Photo by L. Currin.
Painted Bunting (Passerina ciris), #06–46, November 25–December 4, 2006, Huntington (Hampshire), S. Hamlin*†, M. Lynch*. (Ballot = 1, Vote: 9–0). A male Painted Bunting visiting a feeder in Huntington was photographed and clearly described.
Photo by S. Hamlin.
Pacific Loon (Gavia pacifica), #06–49, November 19, 2006, Hull (Plymouth). (Ballot = 2, Vote: 4–5). #06–45, December 17, 2006, Rockport (A.P.) (Essex). (Ballot = 2, Vote: 3–6). Loon identification can be notoriously problematic, and the details submitted did not adequately eliminate other species.
Western Grebe (Aechmophorus occidentalis), #07–03, January 7, 2007, Plum Island (Essex). (Ballot = 1, Vote: 1–8). Although Committee members agreed it was an Aechmophorus grebe, the description did not rule out the very similar Clark’s Grebe (A. clarkii), which has been recorded at least twice on the East Coast in recent years, including a record in Maine.
Anhinga (Anhinga anhinga), #07–10, June 29, 2007, Wellesley (Norfolk). (Ballot = 1, Vote: 3–6). Details of a soaring bird were too sketchy for the Committee to accept this report of such a rare species.
Sandwich Tern (Thalasseus sandvicensis), #07–14, June 23, 2007, Provincetown (Barnstable). (Ballot = 1, Vote: 1–8). Details were very sparse on a bird seen at a considerable distance.
Skua species #06–53, July 22, 2006, Stellwagen Bank, (Ballot = 1, Vote: 3–6). The description of two birds together did not conclusively eliminate large, dark Pomarine Jaegers.
Selasphorus species #05–57, August 21, 2005, Eastham (Barnstable), (Ballot = 2, Vote: 3–6). The identification was largely based on seeing “rusty orange/brown” on the back, and the Committee believed it did not rule out Ruby-throated Hummingbird (Archilochus colubris), which can often show coppery highlights.
Swainson’s Warbler (Limnothlypis swainsonii), #05–42, 9/25/05, Provincetown (Barnstable). (Ballot = 3, Vote: 4–5). #07–08, 5/11/07, Mount Auburn, Cambridge (Middlesex). (Ballot = 1, Vote: 1–8). The Provincetown bird, although well described, failed to include several key field marks, and the Committee believed it did not meet the threshold needed for such a rare species. The description of the Cambridge bird was sketchy and failed to rule out Carolina Wren as an alternative possibility.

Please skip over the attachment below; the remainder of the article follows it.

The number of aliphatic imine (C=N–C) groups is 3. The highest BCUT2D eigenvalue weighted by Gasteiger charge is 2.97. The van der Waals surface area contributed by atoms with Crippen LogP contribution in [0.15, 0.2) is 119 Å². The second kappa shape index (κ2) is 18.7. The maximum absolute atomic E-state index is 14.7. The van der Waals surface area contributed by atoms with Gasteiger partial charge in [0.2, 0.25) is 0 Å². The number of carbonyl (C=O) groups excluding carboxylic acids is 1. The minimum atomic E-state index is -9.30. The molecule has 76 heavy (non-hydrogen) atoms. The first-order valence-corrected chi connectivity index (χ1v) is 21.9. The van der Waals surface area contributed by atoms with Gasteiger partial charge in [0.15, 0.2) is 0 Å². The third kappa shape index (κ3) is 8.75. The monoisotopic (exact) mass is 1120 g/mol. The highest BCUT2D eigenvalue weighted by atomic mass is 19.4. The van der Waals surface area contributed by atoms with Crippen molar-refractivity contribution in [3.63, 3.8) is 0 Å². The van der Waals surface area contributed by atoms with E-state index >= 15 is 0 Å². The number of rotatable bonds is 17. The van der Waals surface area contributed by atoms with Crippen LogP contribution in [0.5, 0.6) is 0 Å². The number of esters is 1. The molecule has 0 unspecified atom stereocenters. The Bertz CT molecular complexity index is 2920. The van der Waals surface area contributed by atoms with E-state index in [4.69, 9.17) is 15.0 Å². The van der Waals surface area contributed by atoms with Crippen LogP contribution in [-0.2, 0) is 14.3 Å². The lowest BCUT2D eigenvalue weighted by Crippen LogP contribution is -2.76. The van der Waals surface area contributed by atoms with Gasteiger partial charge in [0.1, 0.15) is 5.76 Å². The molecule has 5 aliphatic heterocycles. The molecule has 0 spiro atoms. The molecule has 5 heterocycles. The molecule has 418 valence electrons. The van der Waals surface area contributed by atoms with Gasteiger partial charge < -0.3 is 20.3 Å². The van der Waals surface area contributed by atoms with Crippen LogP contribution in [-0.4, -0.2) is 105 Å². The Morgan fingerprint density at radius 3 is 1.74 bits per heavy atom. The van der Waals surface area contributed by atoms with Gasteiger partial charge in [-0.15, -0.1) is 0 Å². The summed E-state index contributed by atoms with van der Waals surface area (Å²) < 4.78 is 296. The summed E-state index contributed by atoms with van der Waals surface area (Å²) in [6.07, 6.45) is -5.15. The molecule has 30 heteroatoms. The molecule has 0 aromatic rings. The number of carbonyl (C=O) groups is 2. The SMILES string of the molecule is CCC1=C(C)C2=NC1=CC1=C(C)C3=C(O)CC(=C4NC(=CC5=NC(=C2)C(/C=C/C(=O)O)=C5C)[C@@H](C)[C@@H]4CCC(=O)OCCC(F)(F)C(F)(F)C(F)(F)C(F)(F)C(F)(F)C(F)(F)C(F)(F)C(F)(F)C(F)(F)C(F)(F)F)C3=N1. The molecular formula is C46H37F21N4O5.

Removed from State List
Western Wood-Pewee (Contopus sordidulus), #66–02A, August 29, 1966, Monomoy (Barnstable), J. Baird. (Remove from state list, Vote: 2–7). When the MARC was first formed, many species were added to the state list by a voice vote instead of by formal written report. Many of these were commonly occurring species, and others bypassed formal submission based on photographs, multiple observers, specimens, or mist-netted and measured birds. Western Wood-Pewee was added to the list based on two birds mist-netted on Monomoy only two weeks apart, August 29 and September 11, 1966. Both individuals were collected and placed in the collection of Mass Audubon, but unfortunately beetles destroyed both specimens. Since that time, uncertainty has arisen regarding the criteria for differentiating Western and Eastern Wood-Pewee (C. virens), so the Committee decided to formally review the records. Unfortunately, no record could be found of the original measurements of these birds, and since the specimens are no longer extant, the Committee was compelled to remove Western Wood-Pewee from the State List. Two sight and voice records of this species (Monomoy, May 1976, and Morris Island in Chatham, May 1980) were not accompanied by written details.
Added to Supplemental List
The following were added to the Supplemental List, which states: “The MARC believes that wild individuals of these species may have occurred in the state. However, a captive origin cannot be discounted.”
Pink-footed Goose (Anser brachyrhynchus)
Trumpeter Swan (Cygnus buccinator)
Greater Flamingo (Phoenicopterus ruber)
White-tailed Hawk (Buteo albicaudatus)
European Goldfinch (Carduelis carduelis)
* Details submitted
† Photographs submitted or obtained on the Internet
The author thanks Wayne Petersen, Jeremiah Trimble, Davis Finch, and Blair Nikula for editorial assistance.